Consumer Information

Author : Millers Attorneys

For Better or For Worse

Up until 01 November 1984, if you were married out of community of property, it meant that on divorce, whatever was yours was yours and his was his – irrespective what each one contributed to the marriage, whether financially or otherwise. It often prejudiced women in that traditionally, at least at that stage still, women would stay at home and raise the kids, whilst hubby went off to work and built himself a nice nest egg. Then he would want a divorce and leave his wife stranded without a penny, or with very little whilst he trotted off with almost everything. The legislature stepped in to introduce Section 7(3) of the Divorce Act which provides that the Court may, despite the fact that the parties were married out of community of property, in its discretion make a “redistribution award”, i.e. it could ignore the antenuptual agreement and order an asset redistribution as “appears to be equitable and just”.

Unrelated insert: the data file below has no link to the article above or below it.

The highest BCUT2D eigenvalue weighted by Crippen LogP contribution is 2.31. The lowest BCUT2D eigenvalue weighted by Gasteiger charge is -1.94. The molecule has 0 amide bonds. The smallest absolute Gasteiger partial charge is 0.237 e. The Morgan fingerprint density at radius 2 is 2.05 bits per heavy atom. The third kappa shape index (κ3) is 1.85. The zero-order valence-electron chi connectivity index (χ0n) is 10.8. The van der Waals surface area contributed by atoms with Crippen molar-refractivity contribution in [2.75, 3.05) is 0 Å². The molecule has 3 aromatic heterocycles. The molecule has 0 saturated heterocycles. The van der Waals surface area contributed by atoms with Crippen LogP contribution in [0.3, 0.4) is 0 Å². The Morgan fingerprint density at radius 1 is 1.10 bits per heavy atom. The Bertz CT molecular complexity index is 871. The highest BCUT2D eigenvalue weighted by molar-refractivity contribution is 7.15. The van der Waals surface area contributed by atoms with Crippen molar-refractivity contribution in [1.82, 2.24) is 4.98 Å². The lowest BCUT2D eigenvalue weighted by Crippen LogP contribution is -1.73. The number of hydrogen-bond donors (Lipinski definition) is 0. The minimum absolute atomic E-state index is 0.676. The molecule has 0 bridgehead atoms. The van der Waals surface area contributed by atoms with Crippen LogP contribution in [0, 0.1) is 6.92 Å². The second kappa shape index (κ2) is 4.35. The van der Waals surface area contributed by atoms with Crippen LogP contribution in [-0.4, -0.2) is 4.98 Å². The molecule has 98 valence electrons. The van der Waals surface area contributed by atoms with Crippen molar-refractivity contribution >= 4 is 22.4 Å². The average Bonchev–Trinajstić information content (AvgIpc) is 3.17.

In the matter of Bezuidenhout v Bezuidenhout, where the wife wanted to apply English law and ask that everything simply gets split down the middle, the Supreme Court of Appeal once again emphasised that a court has an “unfettered discretion”, and that it may take any direct or indirect contribution to the maintenance or increase of the estate of the other party, by the rendering of services or the saving of expenses in any manner or form, into account, and that there is no need to quantify the weight to be accorded to the relevant factors in determining the quantum of a redistribution order. Each case depends on its own circumstances and must be determined accordingly. There is no place in South African law to apply the English law in this manner. One thing it also made clear was that there is an infinite variety of circumstances under which s 7(3) fails to be applied, and the traditional role of housewife, mother and homemaker should not be undervalued because it is not measurable in terms of money. In other words, if you were married prior to 01 November 1984, out of community of property, but intend to divorce, don’t rely on your antenuptual agreement too much!